At first, making my picks for the week, it appeared that I’d be able to point out all ’30s films, and decided to go with that—but then I ran into Sunday and the pickings became more scant; thus only the first three are 1930s gems. Even so, our final two picks for the week are both very funny comedies, so I think it evens out, don’t you? As a tribute to my attempt to go all-1930s, I thought I’d at least include photographs I’ve taken of things from the 30s. Sound fair?
The Private Lives of Elizabeth & Essex ’39
Bette Davis played Elizabeth I better than anybody else had or has, and that’s that. Though Private Lives plays very fast and loose with real history, it’s just too much fun to resist: the costumes, the sets, the acting, the drama! And any time we have the opportunity to see Errol Flynn play a hothead (even a treasonous one) is fine by me. Olivia de Havilland, Alan Hale, (Star Of The Month) Vincent Price, and Donald Crisp also star. Really: It’s from 1939, Hollywood’s best year. Don’t miss it. You’ll be so sad you did.
TCM aired this several months ago, and both Hubby and I really ended up enjoying it; though labelled a drama, it has good humour (some of it inadvertent, considering the distance in years between its making and viewing) and is thoroughly enjoyable. Ruth Chatterton stars as a female automotive company CEO who is also a bit of a predator—one that devours men, not other auto companies, and is brash about her intent. “A long time ago, I decided to travel exactly the same open road that men travel. So I treat men exactly the way they’ve always treated women…I know for some women men are a household necessity. Myself? I’d rather have a canary!”
Living more like a man than a woman of the 30s, Chatterton finds herself utterly flummoxed when she realizes she’s actually falling in love with George Brent, whom she’d selected as her next victim—particularly considering his repeatedly turning her down.
A Pre-Code film, Female is simply very interesting with a good cast and amazing sets—Depression? What Depression? The early 30s dresses don’t hurt, either. They don’t even hurt Brent’s resolve. Definitely worth a viewing.
The Bitter Tea of General Yen ’32
So, last time this Barbara Stanwyck drama was on, I DVRd it…only I didn’t. Don’t you hate when that happens? But I’d still very much like to see the film, in which Stanwyck, a missionary, is rescued and held captive by a Chinese warlord, and falls in love with him—and he with her—during a civil war. Cultures collide, and as one would expect from a film made in the 30s, it’s not always culturally sensitive, but apparently the acting and story are both marvellous, and darnit, I intend to catch it this time, not the least so I can write more intelligently about it! (Unless there’s a Red Wings game.)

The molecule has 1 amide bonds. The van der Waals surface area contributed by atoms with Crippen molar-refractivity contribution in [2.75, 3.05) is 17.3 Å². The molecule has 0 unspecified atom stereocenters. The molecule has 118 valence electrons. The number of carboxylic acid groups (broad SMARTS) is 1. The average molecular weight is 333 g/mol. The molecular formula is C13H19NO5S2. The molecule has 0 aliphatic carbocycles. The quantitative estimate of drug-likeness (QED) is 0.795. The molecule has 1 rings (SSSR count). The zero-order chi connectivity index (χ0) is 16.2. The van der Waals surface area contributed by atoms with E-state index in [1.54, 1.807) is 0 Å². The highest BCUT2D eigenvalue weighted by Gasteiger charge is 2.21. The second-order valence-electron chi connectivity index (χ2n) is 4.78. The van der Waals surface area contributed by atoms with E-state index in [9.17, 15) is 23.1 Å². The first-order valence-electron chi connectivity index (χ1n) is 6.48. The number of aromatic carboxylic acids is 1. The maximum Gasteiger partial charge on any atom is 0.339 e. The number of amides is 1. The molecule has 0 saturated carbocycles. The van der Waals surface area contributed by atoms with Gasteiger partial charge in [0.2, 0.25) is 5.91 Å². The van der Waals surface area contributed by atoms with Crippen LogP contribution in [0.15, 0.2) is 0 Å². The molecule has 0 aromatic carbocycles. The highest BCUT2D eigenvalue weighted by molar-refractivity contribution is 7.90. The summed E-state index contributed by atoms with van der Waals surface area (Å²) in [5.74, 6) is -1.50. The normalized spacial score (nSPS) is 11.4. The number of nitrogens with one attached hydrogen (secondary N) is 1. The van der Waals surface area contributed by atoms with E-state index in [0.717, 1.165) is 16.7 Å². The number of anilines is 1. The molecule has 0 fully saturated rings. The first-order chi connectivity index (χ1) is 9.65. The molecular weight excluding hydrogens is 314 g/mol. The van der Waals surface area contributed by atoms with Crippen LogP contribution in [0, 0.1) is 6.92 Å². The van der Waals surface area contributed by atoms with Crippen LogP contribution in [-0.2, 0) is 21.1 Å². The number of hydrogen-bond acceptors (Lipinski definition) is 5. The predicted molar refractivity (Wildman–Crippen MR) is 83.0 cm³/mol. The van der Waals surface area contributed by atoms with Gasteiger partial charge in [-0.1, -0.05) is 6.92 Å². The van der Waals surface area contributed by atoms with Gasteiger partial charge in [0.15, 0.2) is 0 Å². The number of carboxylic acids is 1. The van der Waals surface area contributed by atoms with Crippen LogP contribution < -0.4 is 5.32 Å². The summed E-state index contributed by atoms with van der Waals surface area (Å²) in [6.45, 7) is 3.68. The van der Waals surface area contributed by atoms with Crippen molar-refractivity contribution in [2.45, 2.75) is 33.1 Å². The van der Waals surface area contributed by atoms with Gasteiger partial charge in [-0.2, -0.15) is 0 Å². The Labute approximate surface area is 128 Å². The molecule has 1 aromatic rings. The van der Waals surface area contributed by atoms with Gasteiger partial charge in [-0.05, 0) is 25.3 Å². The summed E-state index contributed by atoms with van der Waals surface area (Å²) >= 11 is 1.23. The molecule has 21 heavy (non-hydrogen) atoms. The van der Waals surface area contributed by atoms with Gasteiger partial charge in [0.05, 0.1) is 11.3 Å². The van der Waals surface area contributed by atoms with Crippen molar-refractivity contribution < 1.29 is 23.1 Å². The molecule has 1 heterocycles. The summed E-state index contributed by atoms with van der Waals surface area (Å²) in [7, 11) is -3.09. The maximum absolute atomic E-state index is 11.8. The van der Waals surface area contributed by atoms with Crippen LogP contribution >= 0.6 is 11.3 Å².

Columbia Pictures spent a fortune making General Yen—more than ever before, in fact, to the tune of $1,000,000—and paid a handsome fee to make it the film that first graced Radio City Music Hall’s silver screen. Director Frank Capra considered it one of his best films, and it’s definitely an unusual one for a man most connected to It’s A Wonderful Life.
Mister Roberts ’55
This cargo ship-bound comedy gets funnier every time I see it: Great (true) stars of sometimes quirky characters (a palm tree aboard ship?) and a fine, witty script are seamlessly matched for a film that provides plenty of hearty laughs, but also…well…heart, for we come to care about these characters stationed away from action during WWII.
Mister Roberts (Henry Fonda) is often all that stands between the longsuffering crew’s sanity & humanity and their testy Capatain (James Cagney, still delightfully white-hot in 1955). Despite daily battles with his commanding officer, Roberts longs to be placed on the front lines; even so, he does his best to make life easier for the Reluctant‘s crew, keeping morale high even in the face of the captain’s attempts to drag it down. He’s boosted by shipmates William Powell (the doctor) and scene-stealing Jack Lemmon (an ensign); director John Ford brought favourite Ward Bond along for the cruise as well.
This cast works together beautifully in the film despite a mid-shoot change in directors (from Ford, who didn’t like bowing to Henry Fonda, to Mervyn LeRoy, I Am A Fugitive From A Chain Gang, Quo Vadis, Random Harvest, Little Women). Mister Roberts is a wonderful comedy, very funny and extremely enjoyable—perfect for settling down ahead of the coming week with.
By the way, TCM is screening Ensign Pulver ’64 after Roberts, but I’m not really sure it’s worth watching.
Support Your Local Sheriff! ’69
I’ve not seen this since I was a kid, but even now remember it being a fun ride. It’s definitely a late 60s western, the sort Hollywood began producing when they became embarrassed of the more old-fashioned, John Wayne-and-Jimmy Stewart sort of Western, but unlike some, this doesn’t look down its nose at its predecessors; it chugs along in its genre affectionately, tongue firmly in cheek. James Garner stars as a man headed to what he considers the last real frontier—but going through an out-of-control western town, he’s offered the job of sheriff, accepts, and hires the local drunkard as his deputy (of course, right?). In the process of trying to establish law & order, the new sheriff angers the old guard, and there is (also of course) a final shootout ah, inspired by Wyatt Earp’s shootout at the O.K. Corral. All told, it’s a fun movie to watch.